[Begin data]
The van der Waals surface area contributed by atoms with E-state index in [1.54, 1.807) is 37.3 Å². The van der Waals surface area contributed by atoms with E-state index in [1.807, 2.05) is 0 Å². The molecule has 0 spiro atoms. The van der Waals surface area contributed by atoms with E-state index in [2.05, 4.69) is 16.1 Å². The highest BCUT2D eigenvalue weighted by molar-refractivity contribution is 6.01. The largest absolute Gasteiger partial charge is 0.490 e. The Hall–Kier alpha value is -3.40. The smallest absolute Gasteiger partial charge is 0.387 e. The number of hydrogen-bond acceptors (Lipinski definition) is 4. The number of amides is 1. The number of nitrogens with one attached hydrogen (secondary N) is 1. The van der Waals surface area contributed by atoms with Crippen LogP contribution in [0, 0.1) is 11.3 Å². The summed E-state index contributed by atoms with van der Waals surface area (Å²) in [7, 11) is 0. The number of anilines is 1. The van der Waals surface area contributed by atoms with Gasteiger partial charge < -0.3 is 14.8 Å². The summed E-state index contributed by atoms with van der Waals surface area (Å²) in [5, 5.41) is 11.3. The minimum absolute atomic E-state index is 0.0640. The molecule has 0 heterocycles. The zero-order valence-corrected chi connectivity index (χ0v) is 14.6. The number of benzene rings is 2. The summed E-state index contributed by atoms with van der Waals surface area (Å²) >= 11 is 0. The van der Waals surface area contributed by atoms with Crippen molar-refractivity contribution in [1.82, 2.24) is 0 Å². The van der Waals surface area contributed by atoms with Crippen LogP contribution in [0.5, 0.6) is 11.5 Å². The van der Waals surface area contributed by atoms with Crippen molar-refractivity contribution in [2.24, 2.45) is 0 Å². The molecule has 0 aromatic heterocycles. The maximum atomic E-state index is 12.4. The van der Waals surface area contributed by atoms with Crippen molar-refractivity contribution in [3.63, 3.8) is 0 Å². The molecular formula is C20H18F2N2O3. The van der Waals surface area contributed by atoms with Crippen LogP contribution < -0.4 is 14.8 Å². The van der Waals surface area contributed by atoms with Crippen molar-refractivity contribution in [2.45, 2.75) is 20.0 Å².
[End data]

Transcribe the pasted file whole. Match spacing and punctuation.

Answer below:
The van der Waals surface area contributed by atoms with E-state index in [1.54, 1.807) is 37.3 Å². The van der Waals surface area contributed by atoms with E-state index in [1.807, 2.05) is 0 Å². The molecule has 0 spiro atoms. The van der Waals surface area contributed by atoms with E-state index in [2.05, 4.69) is 16.1 Å². The highest BCUT2D eigenvalue weighted by molar-refractivity contribution is 6.01. The largest absolute Gasteiger partial charge is 0.490 e. The Hall–Kier alpha value is -3.40. The smallest absolute Gasteiger partial charge is 0.387 e. The number of hydrogen-bond acceptors (Lipinski definition) is 4. The number of amides is 1. The number of nitrogens with one attached hydrogen (secondary N) is 1. The van der Waals surface area contributed by atoms with Crippen LogP contribution in [0, 0.1) is 11.3 Å². The summed E-state index contributed by atoms with van der Waals surface area (Å²) in [7, 11) is 0. The number of anilines is 1. The van der Waals surface area contributed by atoms with Gasteiger partial charge < -0.3 is 14.8 Å². The summed E-state index contributed by atoms with van der Waals surface area (Å²) in [5, 5.41) is 11.3. The minimum absolute atomic E-state index is 0.0640. The molecule has 0 heterocycles. The zero-order valence-corrected chi connectivity index (χ0v) is 14.6. The number of benzene rings is 2. The summed E-state index contributed by atoms with van der Waals surface area (Å²) >= 11 is 0. The van der Waals surface area contributed by atoms with Crippen molar-refractivity contribution in [1.82, 2.24) is 0 Å². The van der Waals surface area contributed by atoms with Crippen LogP contribution in [0.5, 0.6) is 11.5 Å². The van der Waals surface area contributed by atoms with Crippen molar-refractivity contribution in [2.24, 2.45) is 0 Å². The molecule has 0 aromatic heterocycles. The maximum atomic E-state index is 12.4. The van der Waals surface area contributed by atoms with Crippen molar-refractivity contribution in [3.63, 3.8) is 0 Å². The molecular formula is C20H18F2N2O3. The van der Waals surface area contributed by atoms with Crippen LogP contribution < -0.4 is 14.8 Å². The van der Waals surface area contributed by atoms with Crippen molar-refractivity contribution in [2.45, 2.75) is 20.0 Å².